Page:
“It kind of feeds into one another. If Order are just practicing against the Australian teams who can’t do anything on the European scale, what are we really expecting the others to do?”
SPUNJ’s solution, unfortunately, comes at a high cost: “I know, once upon a time from that crew, I think it was [Liam “malta” Schembri] or [Chris ‘dexter’ Nong] saying ‘You know, we like the balance, we like living in Australia and going over’.”
“You can’t do that,” SPUNJ affirms.
“The best CS in the world is played in Europe, that’s a fact. So it does get a bit disparaging to see the Aussies getting smashed, but from these hard times, I’m sure we’ll find a roster with like-minded individuals that we need to get a team that will be competitive.”
A full-time move to fully realise the potential of our talent at home. Sounds fantastic, but logistically and bureaucratically — especially in today’s climate — it’s not so simple to up and leave for an extended period of time.
“It’s difficult to accomplish [the move overseas],” understands SPUNJ.
I can tell you that I’ve been there, I’ve done that. You need to live overseas for long periods of time — you have to go all in. It’s just the state of CS.Chad “SPUNJ” Burchill on the fly-in-fly-out versus permanent move solution to OCE CS.
“I was very fortunate to have a British passport as well as an Australian passport before Brexit which let me stay in Europe for as long as I wanted, whereas for these guys we have visa issues and the like.
“You can’t just stay in Europe forever; I think they get 90 out of 180 days at a time, so not a very long time. So, unless they can get visas or support that would facilitate more of that, it becomes a difficult conversation to have.”
Time over in Europe is thus limited and extremely valuable, but that’s not the only solution. As a smaller but still effective step, SPUNJ suggests merging the Australian and the Asian scene.
It’s been done before. 2017 saw the introduction of the ZEN Esports Network, where teams competed in separate leagues in Asia and Oceania before the top squads from each region came together at an offline final.
Or at the Hyperion x OEL Launch in 2021, where squads from across the region went head-to-head online via OneQode’s Guam server system.
“What I think could be a key is to somehow combine the Oceanic region with the Asian region more because then you would grow the player base much wider,” SPUNJ continued.
“There would be much more talent and many more approaches to the game, and at least within that group of teams they can compete against each other and hopefully find improvements.”
“Back then we had the Minors where you played against teams like TYLOO or TheMongolz. These days Oceania and Asia tend to get a spot each so they don’t have to compete against each other.
“It’s probably the same reason why we see TYLOO and Rare Atom come to these events and get smashed as well.”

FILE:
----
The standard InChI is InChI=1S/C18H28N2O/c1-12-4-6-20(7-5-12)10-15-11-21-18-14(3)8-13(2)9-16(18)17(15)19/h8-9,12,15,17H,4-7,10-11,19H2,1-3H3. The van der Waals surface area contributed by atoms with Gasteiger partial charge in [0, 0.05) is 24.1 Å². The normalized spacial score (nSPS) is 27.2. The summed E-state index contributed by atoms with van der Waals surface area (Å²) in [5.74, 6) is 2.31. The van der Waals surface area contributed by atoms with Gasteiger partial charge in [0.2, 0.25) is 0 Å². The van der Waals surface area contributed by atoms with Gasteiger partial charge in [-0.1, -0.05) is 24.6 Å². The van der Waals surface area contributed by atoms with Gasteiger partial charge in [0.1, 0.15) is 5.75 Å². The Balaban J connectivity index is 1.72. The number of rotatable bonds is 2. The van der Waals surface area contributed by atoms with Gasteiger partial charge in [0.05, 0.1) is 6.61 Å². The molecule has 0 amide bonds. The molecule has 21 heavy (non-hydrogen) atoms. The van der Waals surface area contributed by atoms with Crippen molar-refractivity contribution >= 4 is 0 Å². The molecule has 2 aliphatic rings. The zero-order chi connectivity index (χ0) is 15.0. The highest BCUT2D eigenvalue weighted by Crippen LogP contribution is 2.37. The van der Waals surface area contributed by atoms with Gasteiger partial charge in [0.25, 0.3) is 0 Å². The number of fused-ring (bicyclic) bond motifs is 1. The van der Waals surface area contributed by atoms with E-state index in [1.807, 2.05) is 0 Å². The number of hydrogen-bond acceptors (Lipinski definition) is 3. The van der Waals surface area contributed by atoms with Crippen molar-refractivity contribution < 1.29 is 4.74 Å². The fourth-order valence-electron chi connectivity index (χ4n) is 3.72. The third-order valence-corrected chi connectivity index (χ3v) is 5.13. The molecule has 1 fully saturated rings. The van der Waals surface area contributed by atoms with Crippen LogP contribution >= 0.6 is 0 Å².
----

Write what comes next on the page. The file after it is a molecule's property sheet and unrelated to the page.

Australia had one other once-a-year bonus though — IEM Sydney. For a glorious two week period, the best of Europe and North America made the long trek to Australia, bringing with them a learning opportunity for the OCE scene to capitalise upon.
COVID put a stop to the event in 2020 just before its planned move to Melbourne. Two years on the opportunity returns — but it’s not a 16-team tier one Intel Extreme Masters.
ESL are easing back into the Aussie event concept via ESL Challenger which will only feature eight teams vying for a spot at Conference. While Oceania will still get international reps bringing their talent Down Under, it will be scaled back in comparison to past offerings.
“It will definitely have an impact too,” SPUNJ explained, “because it’s not that you’re going to have like 8-12 international teams come down, practice for a week, and maybe play against some of the smaller regional teams where they get that experience.”
SPUNJ understands that for the OCE region to return to the tier one calendar DreamHack must be a success — and he’s sure it will be.
“I’m interested to see how Australia will get into the DreamHack festival side of things, because I know when we have different events, it’s always a big turnout for the gaming stuff.
“If DreamHack can be the same, maybe we can have another full-scale event down there.”
SPUNJ re-iterates that despite his heritage, he remains an outsider to the unique bubble that is the Oceanic scene. But in his wrap up, he made sure to tell us not to forget about his “little Juzzy”.
“I don’t know what the scene is like intimately, but I know that jks is down there in PUGs, dropping 60 a game on FACEIT while he’s chilling out,” SPUNJ laughs.
Someone get this guy a team, please.
SPUNJ, alongside the six IEM Cologne finalists, will return to action on Friday as the LANXESS Arena welcomes fans for the first time in 24 months. Catch up with all the action via our ultimate coverage hub.